1. In what publication or publications and on what date did the writer's first description of his system of telegraphing by pure sine waves without making or breaking the circuit, appear? The first test was made in 1892 at the standard Laboratory and later continued at Purdue and Pittsburgh Universities and in some place a full description has been published of the apparatus which description I have been unable to locate.
  2. In what publication and on what date did the writer's description of his resonance analyzer appear? This was a system of parallel tune circuits, tuned to different frequencies, used for analyzing complex periodic functions. It was built by Queen & Company for the writer about 1901, and the publication describes its application to the measurements of the frequencies of static disturbances at different hours of the day, and their relative intensities. Though it has since been superseded by the heterodyne analyzer, it is not unimportant historically.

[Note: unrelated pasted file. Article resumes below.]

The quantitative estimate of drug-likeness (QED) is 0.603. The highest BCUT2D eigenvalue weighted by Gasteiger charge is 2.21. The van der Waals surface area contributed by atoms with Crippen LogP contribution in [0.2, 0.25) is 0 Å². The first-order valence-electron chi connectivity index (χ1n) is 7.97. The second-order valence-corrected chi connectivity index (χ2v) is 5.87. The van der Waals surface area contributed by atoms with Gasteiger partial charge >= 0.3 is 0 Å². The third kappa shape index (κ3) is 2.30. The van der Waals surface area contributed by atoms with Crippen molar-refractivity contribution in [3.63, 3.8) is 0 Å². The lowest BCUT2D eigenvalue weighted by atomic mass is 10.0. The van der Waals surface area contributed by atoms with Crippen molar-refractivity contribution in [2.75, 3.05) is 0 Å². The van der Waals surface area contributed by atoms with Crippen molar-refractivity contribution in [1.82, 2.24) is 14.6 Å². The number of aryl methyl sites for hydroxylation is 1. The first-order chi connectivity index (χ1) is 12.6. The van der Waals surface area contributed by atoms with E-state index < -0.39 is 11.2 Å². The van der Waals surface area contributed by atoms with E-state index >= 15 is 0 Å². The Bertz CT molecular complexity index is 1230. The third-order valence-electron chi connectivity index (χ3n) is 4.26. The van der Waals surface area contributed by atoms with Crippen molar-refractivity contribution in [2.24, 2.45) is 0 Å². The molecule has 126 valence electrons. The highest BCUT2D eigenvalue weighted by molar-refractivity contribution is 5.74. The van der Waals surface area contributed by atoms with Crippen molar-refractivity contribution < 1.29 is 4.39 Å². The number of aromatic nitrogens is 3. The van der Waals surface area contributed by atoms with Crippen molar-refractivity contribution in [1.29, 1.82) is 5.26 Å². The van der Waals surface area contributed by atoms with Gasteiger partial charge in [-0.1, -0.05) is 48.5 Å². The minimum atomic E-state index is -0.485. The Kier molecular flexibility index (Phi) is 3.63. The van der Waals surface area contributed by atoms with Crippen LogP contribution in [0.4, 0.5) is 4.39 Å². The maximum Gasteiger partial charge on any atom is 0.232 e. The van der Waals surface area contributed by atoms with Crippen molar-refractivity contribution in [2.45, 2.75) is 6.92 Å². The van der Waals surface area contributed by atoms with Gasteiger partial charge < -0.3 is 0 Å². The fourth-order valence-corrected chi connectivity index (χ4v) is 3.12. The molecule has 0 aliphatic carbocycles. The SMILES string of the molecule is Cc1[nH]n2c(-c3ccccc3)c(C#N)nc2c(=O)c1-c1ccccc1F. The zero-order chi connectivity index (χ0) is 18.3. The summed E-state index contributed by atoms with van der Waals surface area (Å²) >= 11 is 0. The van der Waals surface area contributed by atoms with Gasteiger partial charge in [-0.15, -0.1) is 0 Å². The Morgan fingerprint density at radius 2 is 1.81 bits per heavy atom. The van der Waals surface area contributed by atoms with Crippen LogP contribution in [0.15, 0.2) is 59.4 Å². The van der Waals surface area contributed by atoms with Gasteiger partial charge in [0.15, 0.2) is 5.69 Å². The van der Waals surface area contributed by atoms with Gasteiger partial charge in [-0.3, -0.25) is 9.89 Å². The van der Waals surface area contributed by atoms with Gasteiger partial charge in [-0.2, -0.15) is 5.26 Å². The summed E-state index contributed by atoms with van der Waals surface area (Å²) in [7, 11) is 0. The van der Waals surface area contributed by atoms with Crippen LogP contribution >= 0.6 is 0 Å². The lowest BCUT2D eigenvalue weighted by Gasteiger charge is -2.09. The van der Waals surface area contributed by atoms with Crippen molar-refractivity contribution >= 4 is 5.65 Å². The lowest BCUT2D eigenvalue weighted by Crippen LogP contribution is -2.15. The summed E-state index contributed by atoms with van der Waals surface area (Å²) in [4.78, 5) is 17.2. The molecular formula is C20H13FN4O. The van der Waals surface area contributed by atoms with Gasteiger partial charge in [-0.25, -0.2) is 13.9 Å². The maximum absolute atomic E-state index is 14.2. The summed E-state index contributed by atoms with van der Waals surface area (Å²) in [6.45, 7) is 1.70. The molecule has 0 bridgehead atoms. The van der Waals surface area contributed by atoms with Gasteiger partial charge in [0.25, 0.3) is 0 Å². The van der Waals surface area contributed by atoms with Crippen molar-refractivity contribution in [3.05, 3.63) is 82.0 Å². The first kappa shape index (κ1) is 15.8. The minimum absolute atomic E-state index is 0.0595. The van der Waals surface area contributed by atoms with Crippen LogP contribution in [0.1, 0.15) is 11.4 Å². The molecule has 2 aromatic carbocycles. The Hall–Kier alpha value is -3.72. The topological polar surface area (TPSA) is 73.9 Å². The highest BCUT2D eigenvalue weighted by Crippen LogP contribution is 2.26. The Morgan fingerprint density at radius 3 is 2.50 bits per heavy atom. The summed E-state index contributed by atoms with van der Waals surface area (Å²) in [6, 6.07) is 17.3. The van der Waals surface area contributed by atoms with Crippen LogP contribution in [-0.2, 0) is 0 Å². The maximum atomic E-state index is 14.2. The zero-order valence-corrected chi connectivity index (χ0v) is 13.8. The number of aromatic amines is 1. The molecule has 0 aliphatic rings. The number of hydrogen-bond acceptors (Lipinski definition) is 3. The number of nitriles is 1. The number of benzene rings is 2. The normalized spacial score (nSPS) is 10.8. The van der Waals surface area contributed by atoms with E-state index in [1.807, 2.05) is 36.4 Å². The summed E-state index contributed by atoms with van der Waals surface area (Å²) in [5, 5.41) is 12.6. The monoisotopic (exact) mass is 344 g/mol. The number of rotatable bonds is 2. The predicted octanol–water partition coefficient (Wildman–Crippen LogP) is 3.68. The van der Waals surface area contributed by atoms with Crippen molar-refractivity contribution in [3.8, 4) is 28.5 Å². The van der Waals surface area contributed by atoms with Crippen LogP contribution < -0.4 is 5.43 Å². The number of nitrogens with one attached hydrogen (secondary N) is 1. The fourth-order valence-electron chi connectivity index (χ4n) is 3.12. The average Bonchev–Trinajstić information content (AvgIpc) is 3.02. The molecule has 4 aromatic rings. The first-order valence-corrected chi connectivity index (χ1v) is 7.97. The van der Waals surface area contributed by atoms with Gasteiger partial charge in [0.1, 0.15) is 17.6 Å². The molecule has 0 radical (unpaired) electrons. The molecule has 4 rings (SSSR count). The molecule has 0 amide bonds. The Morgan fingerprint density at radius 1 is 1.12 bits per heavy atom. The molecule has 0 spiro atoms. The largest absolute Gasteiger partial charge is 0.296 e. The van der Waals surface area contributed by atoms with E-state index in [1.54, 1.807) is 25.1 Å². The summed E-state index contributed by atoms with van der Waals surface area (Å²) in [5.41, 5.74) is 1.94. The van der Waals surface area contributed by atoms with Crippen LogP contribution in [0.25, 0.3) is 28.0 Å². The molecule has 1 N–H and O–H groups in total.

3. Who were the students at Purdue who in 1892-93 carried out the tests on the writer's hot wire anemometer and is any copy of this thesis still in existence?
    Any information in regard to the above will be most gratefully received.
REGINALD A. FESSENDEN.    
185 Franklin St., Boston, Mass.